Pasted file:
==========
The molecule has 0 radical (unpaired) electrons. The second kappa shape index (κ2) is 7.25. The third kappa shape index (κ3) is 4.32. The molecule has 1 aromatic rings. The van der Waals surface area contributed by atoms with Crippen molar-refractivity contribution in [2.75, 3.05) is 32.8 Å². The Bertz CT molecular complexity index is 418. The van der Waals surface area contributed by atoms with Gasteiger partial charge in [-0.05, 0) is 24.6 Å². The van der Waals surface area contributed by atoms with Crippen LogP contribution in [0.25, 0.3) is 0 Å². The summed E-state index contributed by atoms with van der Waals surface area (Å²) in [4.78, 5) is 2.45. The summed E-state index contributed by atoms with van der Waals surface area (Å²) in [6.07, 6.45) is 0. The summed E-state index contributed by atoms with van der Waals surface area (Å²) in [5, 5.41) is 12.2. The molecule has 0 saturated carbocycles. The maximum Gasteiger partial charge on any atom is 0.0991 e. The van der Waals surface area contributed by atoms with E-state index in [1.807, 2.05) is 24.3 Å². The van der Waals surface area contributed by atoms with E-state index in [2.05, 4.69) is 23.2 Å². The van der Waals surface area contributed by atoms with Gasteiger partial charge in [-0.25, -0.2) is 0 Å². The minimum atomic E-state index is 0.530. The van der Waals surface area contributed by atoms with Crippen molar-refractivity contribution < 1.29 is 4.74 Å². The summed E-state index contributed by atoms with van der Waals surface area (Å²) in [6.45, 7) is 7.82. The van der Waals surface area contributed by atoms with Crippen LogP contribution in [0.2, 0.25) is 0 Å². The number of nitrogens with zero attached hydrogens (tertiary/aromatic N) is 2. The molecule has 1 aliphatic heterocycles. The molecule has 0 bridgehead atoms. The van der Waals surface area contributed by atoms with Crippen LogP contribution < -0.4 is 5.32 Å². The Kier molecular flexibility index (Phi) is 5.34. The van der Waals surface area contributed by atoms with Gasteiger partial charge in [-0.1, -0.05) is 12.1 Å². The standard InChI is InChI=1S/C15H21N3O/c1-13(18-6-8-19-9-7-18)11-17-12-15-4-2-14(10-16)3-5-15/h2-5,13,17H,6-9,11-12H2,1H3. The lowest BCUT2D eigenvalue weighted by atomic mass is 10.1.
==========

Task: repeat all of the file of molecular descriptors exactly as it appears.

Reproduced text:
The molecule has 0 radical (unpaired) electrons. The second kappa shape index (κ2) is 7.25. The third kappa shape index (κ3) is 4.32. The molecule has 1 aromatic rings. The van der Waals surface area contributed by atoms with Crippen molar-refractivity contribution in [2.75, 3.05) is 32.8 Å². The Bertz CT molecular complexity index is 418. The van der Waals surface area contributed by atoms with Gasteiger partial charge in [-0.05, 0) is 24.6 Å². The van der Waals surface area contributed by atoms with Crippen LogP contribution in [0.25, 0.3) is 0 Å². The summed E-state index contributed by atoms with van der Waals surface area (Å²) in [4.78, 5) is 2.45. The summed E-state index contributed by atoms with van der Waals surface area (Å²) in [6.07, 6.45) is 0. The summed E-state index contributed by atoms with van der Waals surface area (Å²) in [5, 5.41) is 12.2. The molecule has 0 saturated carbocycles. The maximum Gasteiger partial charge on any atom is 0.0991 e. The van der Waals surface area contributed by atoms with E-state index in [1.807, 2.05) is 24.3 Å². The van der Waals surface area contributed by atoms with E-state index in [2.05, 4.69) is 23.2 Å². The van der Waals surface area contributed by atoms with Gasteiger partial charge in [-0.25, -0.2) is 0 Å². The minimum atomic E-state index is 0.530. The van der Waals surface area contributed by atoms with Crippen molar-refractivity contribution < 1.29 is 4.74 Å². The summed E-state index contributed by atoms with van der Waals surface area (Å²) in [6.45, 7) is 7.82. The van der Waals surface area contributed by atoms with Crippen LogP contribution in [0.2, 0.25) is 0 Å². The number of nitrogens with zero attached hydrogens (tertiary/aromatic N) is 2. The molecule has 1 aliphatic heterocycles. The molecule has 0 bridgehead atoms. The van der Waals surface area contributed by atoms with Crippen LogP contribution < -0.4 is 5.32 Å². The Kier molecular flexibility index (Phi) is 5.34. The van der Waals surface area contributed by atoms with Gasteiger partial charge in [-0.1, -0.05) is 12.1 Å². The standard InChI is InChI=1S/C15H21N3O/c1-13(18-6-8-19-9-7-18)11-17-12-15-4-2-14(10-16)3-5-15/h2-5,13,17H,6-9,11-12H2,1H3. The lowest BCUT2D eigenvalue weighted by atomic mass is 10.1.